But largely, the early settlers set their hands to producing European crops and raising European herd animals for food. Over the years, they introduced European game animals such as deer and rabbits for hunting. Many of these animals thrived in their new home and have since become pests to Australian farmers and environmentalists.
Flour was a staple item of the early settler's diet. It was usually made into bread or damper (a dense, thick bread).

The available meat was usually beef, pork or mutton (the meat of adult sheep). As there was no refrigeration, it was usually salted or dried to preserve it. Tea was the staple drink and considered a necessity, even when other items were scarce. Salt was highly prized for flavour and for preserving meat.

The settlers brought rum with them, and the fledgling colonies soon developed the capacity to produce it themselves. Rum was such a valued commodity that it became the key currency in the early years of settlement.

Food for Australia's early explorers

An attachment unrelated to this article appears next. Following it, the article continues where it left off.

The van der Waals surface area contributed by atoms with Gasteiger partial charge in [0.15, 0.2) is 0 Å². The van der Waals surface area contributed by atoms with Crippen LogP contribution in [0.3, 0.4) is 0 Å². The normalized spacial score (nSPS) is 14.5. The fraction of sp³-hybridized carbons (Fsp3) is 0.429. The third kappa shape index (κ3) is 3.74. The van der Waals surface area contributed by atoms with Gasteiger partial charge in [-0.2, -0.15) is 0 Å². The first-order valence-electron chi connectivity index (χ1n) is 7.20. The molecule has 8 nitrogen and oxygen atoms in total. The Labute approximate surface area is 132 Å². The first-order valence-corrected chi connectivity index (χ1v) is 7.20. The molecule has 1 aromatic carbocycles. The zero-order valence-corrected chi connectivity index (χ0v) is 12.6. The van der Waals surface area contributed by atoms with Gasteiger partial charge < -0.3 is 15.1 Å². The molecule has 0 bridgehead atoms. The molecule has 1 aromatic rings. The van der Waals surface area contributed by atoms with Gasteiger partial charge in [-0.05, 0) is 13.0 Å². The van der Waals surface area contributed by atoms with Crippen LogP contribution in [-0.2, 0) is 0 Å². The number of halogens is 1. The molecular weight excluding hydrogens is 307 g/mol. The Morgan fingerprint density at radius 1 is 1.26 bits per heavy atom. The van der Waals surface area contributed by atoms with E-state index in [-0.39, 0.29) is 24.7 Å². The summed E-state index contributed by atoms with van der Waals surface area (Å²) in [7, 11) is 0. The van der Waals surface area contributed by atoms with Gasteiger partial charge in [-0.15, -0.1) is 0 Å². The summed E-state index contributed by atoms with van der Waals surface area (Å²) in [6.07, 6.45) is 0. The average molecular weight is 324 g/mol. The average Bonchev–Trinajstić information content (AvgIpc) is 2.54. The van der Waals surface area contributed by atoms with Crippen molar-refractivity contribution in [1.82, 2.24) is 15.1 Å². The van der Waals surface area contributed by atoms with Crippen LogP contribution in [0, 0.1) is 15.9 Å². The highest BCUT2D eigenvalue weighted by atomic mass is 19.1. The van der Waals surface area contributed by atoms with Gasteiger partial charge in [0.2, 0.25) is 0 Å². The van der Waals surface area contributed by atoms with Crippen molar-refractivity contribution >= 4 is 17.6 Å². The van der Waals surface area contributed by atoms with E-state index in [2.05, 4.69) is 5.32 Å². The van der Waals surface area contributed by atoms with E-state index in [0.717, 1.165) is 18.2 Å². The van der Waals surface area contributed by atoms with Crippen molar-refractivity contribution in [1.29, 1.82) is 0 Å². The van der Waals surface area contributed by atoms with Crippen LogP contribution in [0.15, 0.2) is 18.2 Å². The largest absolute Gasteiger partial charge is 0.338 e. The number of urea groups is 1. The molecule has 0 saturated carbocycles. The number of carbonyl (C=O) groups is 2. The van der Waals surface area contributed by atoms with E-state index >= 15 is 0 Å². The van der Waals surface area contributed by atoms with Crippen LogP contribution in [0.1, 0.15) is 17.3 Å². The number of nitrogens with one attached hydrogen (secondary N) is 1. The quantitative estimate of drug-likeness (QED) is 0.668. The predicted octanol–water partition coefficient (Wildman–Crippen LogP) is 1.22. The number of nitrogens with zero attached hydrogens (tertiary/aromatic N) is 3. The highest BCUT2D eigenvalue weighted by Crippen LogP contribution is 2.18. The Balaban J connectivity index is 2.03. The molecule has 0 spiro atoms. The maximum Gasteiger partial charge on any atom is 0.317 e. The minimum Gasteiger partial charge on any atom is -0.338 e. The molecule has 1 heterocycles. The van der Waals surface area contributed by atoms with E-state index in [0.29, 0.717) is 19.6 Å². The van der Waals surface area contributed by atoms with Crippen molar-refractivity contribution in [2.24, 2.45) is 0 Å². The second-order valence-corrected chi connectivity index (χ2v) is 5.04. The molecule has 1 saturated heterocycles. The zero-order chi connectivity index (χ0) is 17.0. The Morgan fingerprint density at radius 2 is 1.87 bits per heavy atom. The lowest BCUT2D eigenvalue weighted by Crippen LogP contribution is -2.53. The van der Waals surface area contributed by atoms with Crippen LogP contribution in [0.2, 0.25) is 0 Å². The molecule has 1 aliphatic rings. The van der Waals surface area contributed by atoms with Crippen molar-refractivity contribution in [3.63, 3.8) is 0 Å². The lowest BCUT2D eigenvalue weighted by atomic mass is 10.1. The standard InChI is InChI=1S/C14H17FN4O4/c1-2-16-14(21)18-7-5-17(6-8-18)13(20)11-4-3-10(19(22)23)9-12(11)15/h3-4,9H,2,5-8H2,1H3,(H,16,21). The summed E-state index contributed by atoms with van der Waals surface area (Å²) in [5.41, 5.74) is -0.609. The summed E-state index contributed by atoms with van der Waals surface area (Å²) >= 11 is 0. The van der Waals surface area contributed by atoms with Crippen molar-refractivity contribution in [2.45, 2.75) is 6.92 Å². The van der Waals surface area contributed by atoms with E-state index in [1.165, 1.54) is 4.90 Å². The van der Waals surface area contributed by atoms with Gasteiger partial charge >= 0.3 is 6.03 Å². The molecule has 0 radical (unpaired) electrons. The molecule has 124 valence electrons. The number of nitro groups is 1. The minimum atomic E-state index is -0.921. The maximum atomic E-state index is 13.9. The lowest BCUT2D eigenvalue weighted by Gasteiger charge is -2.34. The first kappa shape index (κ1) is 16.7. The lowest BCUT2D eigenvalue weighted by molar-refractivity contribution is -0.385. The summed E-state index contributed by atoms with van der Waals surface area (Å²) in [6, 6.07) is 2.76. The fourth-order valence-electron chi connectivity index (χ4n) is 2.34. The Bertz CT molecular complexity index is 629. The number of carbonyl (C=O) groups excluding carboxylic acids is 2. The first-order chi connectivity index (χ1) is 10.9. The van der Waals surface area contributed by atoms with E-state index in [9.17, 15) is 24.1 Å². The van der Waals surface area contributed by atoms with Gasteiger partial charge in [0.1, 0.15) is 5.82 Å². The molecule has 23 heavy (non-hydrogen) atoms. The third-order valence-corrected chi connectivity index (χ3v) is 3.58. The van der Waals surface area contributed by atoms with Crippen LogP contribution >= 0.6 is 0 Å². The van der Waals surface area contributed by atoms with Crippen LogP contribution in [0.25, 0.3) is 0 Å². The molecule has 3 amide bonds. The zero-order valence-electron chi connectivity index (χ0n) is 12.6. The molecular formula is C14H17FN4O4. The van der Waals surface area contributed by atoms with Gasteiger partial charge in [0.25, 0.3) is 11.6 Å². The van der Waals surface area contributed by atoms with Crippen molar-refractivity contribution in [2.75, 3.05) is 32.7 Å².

Australia's explorers of the early 1800s usually set off with hundreds of pounds of flour, dozens of pounds of tea and a generous amount of salt and sugar. They brought sheep or cattle for food. The oxen, and sometimes horses, had the dual role of beast of burden and food source when they were needed. Some explorers, such as Ludwig Leichhardt, were keen to observe and learn from Aboriginal food gathering and eating habits. They interacted with Aboriginals they met and exchanged food. According to Leichhardt's journals, members of his successful 1844-1845 expedition of 4,800 kilometres from Darling Downs in Queensland to Point Essington in Northern Western Australia owed their lives to the hunting and survival skills of its two Aboriginal guides, Charley Fisher and Harry Brown. They hunted game to supplement the group's provisions, catching animals such as flying foxes and magpie geese to add to the pot on many occasions. They gathered salt where it occurred naturally along riverbanks, washed in from the ocean.